Most people think of “Ruff and Reddy” in purely historical terms. The show comes up when the origins of the Hanna-Barbera studio are reviewed. Few people really consider it to have entertainment value. I don’t even remember watching it as a kid in the early ‘60s and I saw just about any cartoon that was on TV. Bugs and Daffy were funny. Huck and Quick Draw were funny. Ruff and Reddy weren’t. I don’t even find them likeable, especially Reddy. But they launched the H-B empire, and that’s their claim to fame.
NBC worked out a five-year deal in 1957 to air the Ruff and Reddy cartoons, which were originally part of a Saturday morning, half-hour package that also contained old theatrical shorts from the Screen Gems (Columbia) studio, woven together by a live action host and his puppets. It lasted three years. Then NBC brought back the Ruff and Reddy cartoons on September 29, 1962 for another two seasons. The format was changed. “Lo the Poor Buffal” and other lame Columbia shorts were retired and Ruff and Reddy’s adventures were tuned in on a screen by a host named Captain Bob, who interacted with puppets between the cartoons. It aired out of New York City. You can read more on Ron Kurer’s fine site HERE.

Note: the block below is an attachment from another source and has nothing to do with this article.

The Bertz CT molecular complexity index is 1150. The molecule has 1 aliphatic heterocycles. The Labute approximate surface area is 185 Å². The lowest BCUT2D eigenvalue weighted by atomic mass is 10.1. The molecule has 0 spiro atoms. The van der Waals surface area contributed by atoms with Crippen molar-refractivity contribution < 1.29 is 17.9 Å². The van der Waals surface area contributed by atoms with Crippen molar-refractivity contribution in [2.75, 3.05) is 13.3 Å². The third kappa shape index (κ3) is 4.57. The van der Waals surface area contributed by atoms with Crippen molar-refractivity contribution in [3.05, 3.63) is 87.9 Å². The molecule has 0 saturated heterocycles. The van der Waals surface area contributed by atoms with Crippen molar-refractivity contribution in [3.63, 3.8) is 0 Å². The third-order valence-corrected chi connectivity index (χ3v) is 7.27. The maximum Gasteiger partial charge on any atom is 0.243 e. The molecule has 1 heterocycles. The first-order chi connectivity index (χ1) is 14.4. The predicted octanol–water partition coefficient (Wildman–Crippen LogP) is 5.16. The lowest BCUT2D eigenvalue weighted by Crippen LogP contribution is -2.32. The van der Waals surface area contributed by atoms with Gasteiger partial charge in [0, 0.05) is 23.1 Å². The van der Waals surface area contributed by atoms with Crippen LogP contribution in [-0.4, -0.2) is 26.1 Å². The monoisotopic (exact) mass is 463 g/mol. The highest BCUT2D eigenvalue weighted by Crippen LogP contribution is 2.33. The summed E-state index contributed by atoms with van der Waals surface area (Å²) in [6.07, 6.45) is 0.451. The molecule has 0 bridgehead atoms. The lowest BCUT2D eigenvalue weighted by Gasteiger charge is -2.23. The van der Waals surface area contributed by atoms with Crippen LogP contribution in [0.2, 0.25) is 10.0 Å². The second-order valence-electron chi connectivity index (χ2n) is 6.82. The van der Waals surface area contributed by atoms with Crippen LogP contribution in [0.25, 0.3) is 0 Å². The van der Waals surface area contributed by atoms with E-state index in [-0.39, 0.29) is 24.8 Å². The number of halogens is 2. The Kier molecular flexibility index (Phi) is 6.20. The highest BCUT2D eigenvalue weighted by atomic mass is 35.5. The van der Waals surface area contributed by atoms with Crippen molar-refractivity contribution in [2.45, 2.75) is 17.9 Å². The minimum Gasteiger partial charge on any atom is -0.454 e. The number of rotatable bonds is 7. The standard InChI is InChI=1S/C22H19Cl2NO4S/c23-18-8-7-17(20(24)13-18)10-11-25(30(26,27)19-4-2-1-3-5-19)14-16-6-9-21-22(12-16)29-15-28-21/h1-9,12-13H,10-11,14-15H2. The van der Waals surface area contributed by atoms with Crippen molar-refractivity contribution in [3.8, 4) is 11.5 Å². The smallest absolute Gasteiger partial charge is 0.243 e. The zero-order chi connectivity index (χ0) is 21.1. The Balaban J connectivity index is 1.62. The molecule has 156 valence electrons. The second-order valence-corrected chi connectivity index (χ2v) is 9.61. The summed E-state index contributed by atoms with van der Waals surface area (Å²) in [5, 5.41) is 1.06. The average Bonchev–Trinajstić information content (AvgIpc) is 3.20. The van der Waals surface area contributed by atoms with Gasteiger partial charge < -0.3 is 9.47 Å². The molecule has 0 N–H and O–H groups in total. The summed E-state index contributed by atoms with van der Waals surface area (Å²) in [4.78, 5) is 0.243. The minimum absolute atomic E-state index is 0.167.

Someone on-line has posted a dub of a black-and-white print of the Captain Bob version of the show that was broadcast May 4, 1963. The best part may be the animated commercials for Fruit Stripe gum which will bring back memories to those of us of a certain age. The production values are ultra-low by network standards. It sounds like someone borrowed the Wurlitzer organ used on “Concentration” (which also aired out of NBC New York) and the cat drawing that’s moved across the set on a bobbing stick is so cheesy it’s funny. You can even hear what sounds like someone leaning back in a metal chair while the announcer is opening the show.
The Ruff and Reddy adventure that’s shown comes from the first season (1957-58) and is from Series ‘C’, “Westward Ho Ho Ho.” I think the animation is by Carlo Vinci. It features music from the Capitol Hi-Q ‘D’ series and some of it never appeared in any other Hanna-Barbera series. And you can catch a personal favourite, TC-205 LIGHT MOVEMENT, when the sheep appear in the first cartoon.